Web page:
A mind whose prior experience had been the contemplation of emptiness, might upon observing a superposed quantum system, have a predilection for collapsing the superposition around a primordial mathematical framework.

The mind of the sentient being who first collapsed the superposition is not different in fundamental nature to the minds of the physicists who observe the results  -   Tat Tvam Asi.

- Sean Robsville

See also:

The mind cannot be an emergent property of the brain or any other physical system, since emergent properties and emergent phenomena are psychological in origin, and require the pre-existence of an observer's mind in order to become manifest.

Participatory Anthropic Principle
'....Throughout its early history the universe continued to develop as an immense superposition of probabilities. Not only was the structure of the universe superposed, but all logically possible states of matter, physical constants, properties and laws were simultaneously present and evolving into ever increasing diversity. Quantum theory states that any physical system remains in a superposed state of all possibilities until it interacts with the mind of an observer. At some instant one of these possible alternative universes produced an observing lifeform - an animal with a nervous system which was sufficiently evolved to form a symbiotic association with a primordial mind. The first act of observation by this mind caused the entire superposed multiverse to collapse immediately into one of its numerous alternatives...'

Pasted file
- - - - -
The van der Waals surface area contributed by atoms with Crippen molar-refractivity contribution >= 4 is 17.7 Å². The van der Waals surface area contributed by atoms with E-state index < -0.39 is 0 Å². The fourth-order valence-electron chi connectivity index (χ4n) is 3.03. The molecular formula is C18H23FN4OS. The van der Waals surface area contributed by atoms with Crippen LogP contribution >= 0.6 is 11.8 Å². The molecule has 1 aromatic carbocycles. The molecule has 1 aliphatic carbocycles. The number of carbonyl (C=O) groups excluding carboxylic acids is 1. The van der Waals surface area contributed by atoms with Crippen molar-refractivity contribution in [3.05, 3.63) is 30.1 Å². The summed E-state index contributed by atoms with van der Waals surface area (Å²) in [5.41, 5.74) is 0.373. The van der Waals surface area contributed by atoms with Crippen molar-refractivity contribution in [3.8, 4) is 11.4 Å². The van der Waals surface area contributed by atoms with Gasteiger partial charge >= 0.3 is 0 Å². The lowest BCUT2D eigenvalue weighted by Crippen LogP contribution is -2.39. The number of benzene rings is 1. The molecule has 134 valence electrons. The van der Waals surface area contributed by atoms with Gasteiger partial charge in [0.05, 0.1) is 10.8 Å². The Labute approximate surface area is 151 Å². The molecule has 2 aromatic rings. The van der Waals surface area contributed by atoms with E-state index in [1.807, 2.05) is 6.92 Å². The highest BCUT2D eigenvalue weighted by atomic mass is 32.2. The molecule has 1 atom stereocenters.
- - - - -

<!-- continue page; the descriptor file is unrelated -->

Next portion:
Von Neumann and the empty set
' the final analysis the entire number system has been generated by the play of mind on emptiness, in the complete absence of the need to refer to any material thing, or things, which are being counted.  Numbers do not exist by reference to physical reality, nor are they self-existent, abstract 'things in themselves'...'

Copenhagen interpretation
'...It is important to emphasise that the mathematical equations of quantum physics do not describe actual existence - they predict the potential for existence. Working out the equations of quantum mechanics for a system composed of fundamental particles produces a range of potential locations, values and attributes of the particles which evolve and change with time. But for any system only one of these potential states can become real, and - this is the revolutionary finding of quantum physics - what forces the range of the potentials to assume one value is the act of observation..'